Some people are better at retirement than others.
Some folks find that they are happy when they step away from the 9-to-5 grind, and are able to fill their days taking pleasure in hobbies, housework and works of philanthropy. Others, usually males, anecdotal evidence shows, tend to drive their significant others batty, as they find themselves out of sorts with a vastly reduced daily structure and reason for being. They end up following their SOs around the house, critiquing their vaccuming skills, and generally proving themselves to be such nuisances that they spur their SOs to vocalize their frustration at their constant presence around the house, and spur threats of battery by vacuum cleaner and divorce.
Looks like Floyd Mayweather is more the latter sort of retiree than the former.
Now, I contemplated letting Floyd’s July 4th newsdump pass, without devoting any space on TSS to analyze the firework he lobbed at HBO’s announcers. But I could not do so. I could not let Floyd’s moronic, misguided, insulting remarks made to writer David Mayo pass without getting in my two cents.
In case you were busy with holiday goings-on, Mayweather blasted the HBO announce crew for their treatment of him, a man who has grossed eight or nine figures worth of purses and license fees as a result of the promotional push provided by employees of HBO.
“Jim Lampley, Larry Merchant, Emanuel Steward, they're always talking about the negative things in my life,” Mayweather said to Mayo. “But I've seen Jim Lampley in the same strip club as me before. They always want to talk about me going to strip clubs, but they don't want to talk about that.”
Now, I have no clue about the clubgoing activities of Jim Lampley, and whether or not he has ever visited any establishment where dollars are tucked into garters, rather than deposited by the bucketload into bank accounts, and spent on luxury cars, and homes, and bets on athletic events. But Lampley is a commentator, he is paid to provide analysis of sporting events. He is not the show. He is a celebrity in a loose sense of the term, unlike Mayweather, who has been paid obscene sums of money to perform for our entertainment. Thus, Lampley’s post-work activities cannot and should not be scrutinized to the same extent as an entertainer like Mayweather, who is a public figure who benefits spectacularly from being in the public eye, and thus can expect his extracurricular activities to be focused upon by the loads and loads of persons who admire and revere him.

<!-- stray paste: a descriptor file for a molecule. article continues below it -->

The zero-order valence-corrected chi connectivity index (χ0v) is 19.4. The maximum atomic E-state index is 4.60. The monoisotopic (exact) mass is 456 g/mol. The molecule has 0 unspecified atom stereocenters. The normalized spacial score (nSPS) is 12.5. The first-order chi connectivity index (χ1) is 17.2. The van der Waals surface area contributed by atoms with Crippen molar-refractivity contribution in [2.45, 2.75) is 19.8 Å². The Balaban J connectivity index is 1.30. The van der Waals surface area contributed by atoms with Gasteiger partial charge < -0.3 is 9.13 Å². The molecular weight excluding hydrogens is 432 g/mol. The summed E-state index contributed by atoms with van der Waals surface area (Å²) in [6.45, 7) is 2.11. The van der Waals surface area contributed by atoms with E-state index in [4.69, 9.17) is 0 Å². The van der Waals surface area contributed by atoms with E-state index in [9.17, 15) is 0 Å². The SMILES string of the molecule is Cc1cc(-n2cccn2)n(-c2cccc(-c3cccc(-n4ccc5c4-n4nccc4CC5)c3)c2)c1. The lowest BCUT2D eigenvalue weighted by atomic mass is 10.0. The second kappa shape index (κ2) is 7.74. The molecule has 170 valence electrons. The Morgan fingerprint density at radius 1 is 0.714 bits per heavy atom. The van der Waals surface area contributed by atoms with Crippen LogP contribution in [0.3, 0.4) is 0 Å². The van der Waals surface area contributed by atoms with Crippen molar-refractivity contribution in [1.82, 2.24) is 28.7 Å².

Mayweather kept at Lampley, who in early 2007 was accused by his then girlfriend of committing domestic abuse. Lampley’s case was widely covered, but the DAs decision not to charge him for abuse did not receive the same amount of coverage.
“He caught a court case himself, too,” the boxer said to Mayo. “But when they catch a case, all they do is take them off the air a couple weeks, then it's over.”
Not sure what penalty Floyd would lobby for. Dismissal? Castration?
As I let these Mayweather M-80s sink in, I tried to fathom his motivation for this fusillade. Was he bored? Was he angry that Lampley and company were offering positive analysis on boxers still active in the arena, men like Kelly Pavlik and Manny Pacquiao, who exemplify throwback tendencies of old school warriors we all revere, who see their mission in the ring as an exercise in aggressive offense, rather than a showcase in ring generalship? Had he lost big dough on the Lakers/Celtics series, and was still salty over that?
Mayweather kept on lighting fuses, and tossing insults.
“Even a guy like Jim Lampley, he praises Kelly Pavlik — who has won some good fights, he beat Jermain Taylor twice, we have to give him credit for that — but they talk about Kelly Pavlik, a white fighter, like he's the second coming. Or they go crazy over Manny Pacquiao. But I'm a black fighter. Is it racial? Absolutely. They praise white fighters, they praise Hispanic fighters, whatever. But black fighters, they never praise.”
Mercy, when I saw this one, my eyes bugged out. Suffice to say that the NAACP is never going to take up the cause of Floyd, who has made himself mega-millions of dollars, despite, he maintains, being the victim of racism. The level of insult to people who actually bear the brunt of bigotry is stunning here. Taylor has received ample praise over the years on HBO, as has Bernard Hopkins, as has Winky Wright, as has Roy Jones, as has George Foreman, as has Lennox Lewis, who, not coincidentally, is employed by the same organization Floyd is smearing by accusing them of condoning racial bias.
Let me be the one to clue Floyd in here, as apparently his team of advisors have not been inclined to clue him in, or have been unsuccessful at doing so…the HBO analysts, and that goes for Lampley, Merchant, Steward, Kellerman and Lewis, typically are prone to give credit to boxers whose styles are in line with Pavlik and Pacquiao, over more defensively oriented fighters, like Mayweather. This is the only bias I can put my finger on regarding the gang at HBO, other than a bias for the suits who seem to be hell-bent on making money. Yup, the powers that be, which happen to include a black man, Kery Davis, who most of the day to day shots regarding boxing in his capacity as senior VP of sports, shockingly attempt to maximize their revenue, above any other singular aim. So, I didn’t happen to see any examples of bias, racial or otherwise, as HBO was throwing hundreds of thousands of dollars of advertising, and documentary infomercials, at the Mayweather/De La Hoya bout in the summer of 2007.